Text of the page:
We have previously reported that plasma growth hormone (GH) and prolactin levels were markedly decreased in rats two weeks following a single dose (100 μg/kg, SC) of soman. We have now conducted additional experiments to attempt to determine whether neuroendocrine responses to physiological or pharmacological challenge are altered in rat survivors of soman exposure, and whether immune function, which can be affected by circulating hormones, is altered in the soman-exposed rats. In the present study, basal prolactin levels were not significantly lower in the soman-treated rats although prolactin increases in response to physiological or pharmacological challenge were attenuated. Also, basal growth hormone levels in soman survivors were similar to control levels in 2 of 3 experiments in the present report. In the third experiment, growth hormone levels were lower in soman-treated animals. Endocrine abnormalities appeared to be related to the severity of soman insult as assessed by changes in body weight following exposure. Both ACTH and prolactin responses to stress were impaired in a severely affected subpopulation of soman survivors. The thymus, an important immune organ, was decreased in weight in severely affected soman survivors, but other tests of immune function did not show differences between control and soman-exposed rats.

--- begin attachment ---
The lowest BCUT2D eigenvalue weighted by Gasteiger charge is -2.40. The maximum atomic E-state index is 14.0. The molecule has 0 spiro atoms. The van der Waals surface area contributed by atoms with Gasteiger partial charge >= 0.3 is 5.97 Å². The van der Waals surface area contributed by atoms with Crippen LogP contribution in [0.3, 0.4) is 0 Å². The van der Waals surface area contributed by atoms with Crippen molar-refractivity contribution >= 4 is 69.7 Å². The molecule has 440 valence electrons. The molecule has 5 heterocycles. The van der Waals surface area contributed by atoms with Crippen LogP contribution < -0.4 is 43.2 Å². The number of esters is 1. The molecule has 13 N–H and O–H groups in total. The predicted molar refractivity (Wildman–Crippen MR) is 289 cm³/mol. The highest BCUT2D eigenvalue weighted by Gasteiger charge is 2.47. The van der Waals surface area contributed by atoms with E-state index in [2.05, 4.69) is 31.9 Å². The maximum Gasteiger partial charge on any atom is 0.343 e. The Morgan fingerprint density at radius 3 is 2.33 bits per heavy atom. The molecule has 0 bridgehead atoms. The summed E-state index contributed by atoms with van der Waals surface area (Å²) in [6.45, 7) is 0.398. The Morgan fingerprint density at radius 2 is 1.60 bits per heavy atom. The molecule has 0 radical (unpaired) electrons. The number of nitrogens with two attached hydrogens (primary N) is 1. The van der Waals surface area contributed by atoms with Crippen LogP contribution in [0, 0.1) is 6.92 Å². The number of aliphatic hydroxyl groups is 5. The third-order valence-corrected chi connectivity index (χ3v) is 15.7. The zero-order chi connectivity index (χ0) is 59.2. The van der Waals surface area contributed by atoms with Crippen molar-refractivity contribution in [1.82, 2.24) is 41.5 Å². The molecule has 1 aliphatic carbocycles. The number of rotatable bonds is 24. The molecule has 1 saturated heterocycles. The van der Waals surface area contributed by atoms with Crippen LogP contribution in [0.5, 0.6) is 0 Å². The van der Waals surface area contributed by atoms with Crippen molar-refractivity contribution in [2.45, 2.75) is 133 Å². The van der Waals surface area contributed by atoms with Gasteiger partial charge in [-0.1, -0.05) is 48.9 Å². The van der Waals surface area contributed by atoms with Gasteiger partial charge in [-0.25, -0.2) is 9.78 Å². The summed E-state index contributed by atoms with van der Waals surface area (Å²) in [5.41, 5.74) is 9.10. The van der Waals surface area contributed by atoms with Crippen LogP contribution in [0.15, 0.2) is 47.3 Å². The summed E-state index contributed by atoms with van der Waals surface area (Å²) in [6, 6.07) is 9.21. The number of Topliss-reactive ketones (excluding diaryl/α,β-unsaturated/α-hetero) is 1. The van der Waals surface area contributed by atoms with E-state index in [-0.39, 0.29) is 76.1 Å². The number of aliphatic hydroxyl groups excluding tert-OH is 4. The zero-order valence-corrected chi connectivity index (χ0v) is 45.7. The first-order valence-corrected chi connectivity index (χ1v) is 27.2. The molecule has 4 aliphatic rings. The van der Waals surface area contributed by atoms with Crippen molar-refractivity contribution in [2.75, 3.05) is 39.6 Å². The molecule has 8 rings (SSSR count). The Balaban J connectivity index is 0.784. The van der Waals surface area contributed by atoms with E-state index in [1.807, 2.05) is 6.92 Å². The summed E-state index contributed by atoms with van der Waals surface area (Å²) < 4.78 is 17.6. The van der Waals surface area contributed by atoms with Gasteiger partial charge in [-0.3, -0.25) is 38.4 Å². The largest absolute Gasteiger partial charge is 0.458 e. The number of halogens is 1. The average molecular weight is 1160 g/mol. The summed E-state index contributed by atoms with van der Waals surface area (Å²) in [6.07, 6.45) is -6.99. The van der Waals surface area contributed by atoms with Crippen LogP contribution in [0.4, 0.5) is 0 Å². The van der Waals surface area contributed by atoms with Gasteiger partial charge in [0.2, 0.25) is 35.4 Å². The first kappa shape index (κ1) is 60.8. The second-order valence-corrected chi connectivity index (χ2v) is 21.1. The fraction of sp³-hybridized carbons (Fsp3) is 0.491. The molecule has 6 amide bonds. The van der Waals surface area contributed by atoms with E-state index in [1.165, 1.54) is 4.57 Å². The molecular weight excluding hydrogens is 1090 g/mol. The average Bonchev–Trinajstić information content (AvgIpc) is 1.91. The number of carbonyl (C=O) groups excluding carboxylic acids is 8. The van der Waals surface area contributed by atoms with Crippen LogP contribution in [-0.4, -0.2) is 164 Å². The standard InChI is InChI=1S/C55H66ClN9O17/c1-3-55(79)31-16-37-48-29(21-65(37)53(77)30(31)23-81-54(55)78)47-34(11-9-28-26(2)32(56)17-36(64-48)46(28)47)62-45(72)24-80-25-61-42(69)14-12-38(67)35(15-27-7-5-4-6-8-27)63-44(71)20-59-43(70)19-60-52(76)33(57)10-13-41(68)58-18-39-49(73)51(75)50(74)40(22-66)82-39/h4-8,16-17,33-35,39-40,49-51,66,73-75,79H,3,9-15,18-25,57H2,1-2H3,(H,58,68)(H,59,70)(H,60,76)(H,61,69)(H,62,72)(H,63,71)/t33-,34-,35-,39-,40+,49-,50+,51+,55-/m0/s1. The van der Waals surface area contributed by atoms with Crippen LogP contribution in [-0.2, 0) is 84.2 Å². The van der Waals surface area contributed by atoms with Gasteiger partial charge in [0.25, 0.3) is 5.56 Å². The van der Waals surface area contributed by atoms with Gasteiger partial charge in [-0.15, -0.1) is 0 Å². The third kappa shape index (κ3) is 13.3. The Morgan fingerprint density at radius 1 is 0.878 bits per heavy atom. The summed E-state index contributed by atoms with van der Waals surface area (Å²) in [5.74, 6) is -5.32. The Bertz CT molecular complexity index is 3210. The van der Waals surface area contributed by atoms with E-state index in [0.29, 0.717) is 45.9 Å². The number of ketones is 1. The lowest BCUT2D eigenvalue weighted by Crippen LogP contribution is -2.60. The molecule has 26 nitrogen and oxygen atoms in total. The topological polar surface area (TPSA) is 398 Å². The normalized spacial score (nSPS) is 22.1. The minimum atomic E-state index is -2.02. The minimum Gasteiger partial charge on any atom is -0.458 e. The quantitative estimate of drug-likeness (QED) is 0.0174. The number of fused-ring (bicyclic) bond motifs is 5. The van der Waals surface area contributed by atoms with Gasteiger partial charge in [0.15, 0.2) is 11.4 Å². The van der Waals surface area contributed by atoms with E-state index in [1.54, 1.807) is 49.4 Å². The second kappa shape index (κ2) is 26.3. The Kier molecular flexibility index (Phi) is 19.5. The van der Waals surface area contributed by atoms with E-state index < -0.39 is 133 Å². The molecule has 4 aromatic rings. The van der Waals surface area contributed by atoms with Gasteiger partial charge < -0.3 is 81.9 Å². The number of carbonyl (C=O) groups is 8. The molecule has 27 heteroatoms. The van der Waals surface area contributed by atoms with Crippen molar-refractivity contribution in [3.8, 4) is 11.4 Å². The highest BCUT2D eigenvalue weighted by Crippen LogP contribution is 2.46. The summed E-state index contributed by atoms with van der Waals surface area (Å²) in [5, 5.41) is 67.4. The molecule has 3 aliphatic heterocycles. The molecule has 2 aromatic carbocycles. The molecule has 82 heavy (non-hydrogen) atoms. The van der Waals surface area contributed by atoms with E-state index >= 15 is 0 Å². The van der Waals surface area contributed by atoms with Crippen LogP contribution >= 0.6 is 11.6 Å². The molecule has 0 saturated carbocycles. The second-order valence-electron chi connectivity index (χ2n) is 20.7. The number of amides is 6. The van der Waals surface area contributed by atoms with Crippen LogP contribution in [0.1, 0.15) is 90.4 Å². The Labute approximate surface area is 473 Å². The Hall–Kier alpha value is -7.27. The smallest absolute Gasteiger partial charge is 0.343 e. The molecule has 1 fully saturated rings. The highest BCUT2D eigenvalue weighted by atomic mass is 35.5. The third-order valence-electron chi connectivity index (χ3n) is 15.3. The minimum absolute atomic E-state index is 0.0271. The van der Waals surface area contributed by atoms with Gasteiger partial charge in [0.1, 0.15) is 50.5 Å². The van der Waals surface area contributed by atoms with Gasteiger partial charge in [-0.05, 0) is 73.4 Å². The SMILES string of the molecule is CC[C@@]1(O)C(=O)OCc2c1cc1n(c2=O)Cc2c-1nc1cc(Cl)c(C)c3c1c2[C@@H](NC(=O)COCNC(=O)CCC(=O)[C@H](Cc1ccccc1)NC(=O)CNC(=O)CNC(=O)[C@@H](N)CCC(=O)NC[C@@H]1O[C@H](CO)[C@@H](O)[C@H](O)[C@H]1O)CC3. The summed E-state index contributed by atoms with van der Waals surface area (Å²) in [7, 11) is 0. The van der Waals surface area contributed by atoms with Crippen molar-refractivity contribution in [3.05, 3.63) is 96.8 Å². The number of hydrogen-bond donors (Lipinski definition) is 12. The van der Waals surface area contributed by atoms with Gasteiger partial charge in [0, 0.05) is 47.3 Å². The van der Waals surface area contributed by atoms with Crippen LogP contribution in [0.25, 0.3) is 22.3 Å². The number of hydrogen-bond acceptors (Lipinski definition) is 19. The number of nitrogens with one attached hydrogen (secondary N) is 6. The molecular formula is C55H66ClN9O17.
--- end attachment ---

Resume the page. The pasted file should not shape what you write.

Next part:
- Growth hormone
ASJC Scopus subject areas
- Developmental Neuroscience
- Cellular and Molecular Neuroscience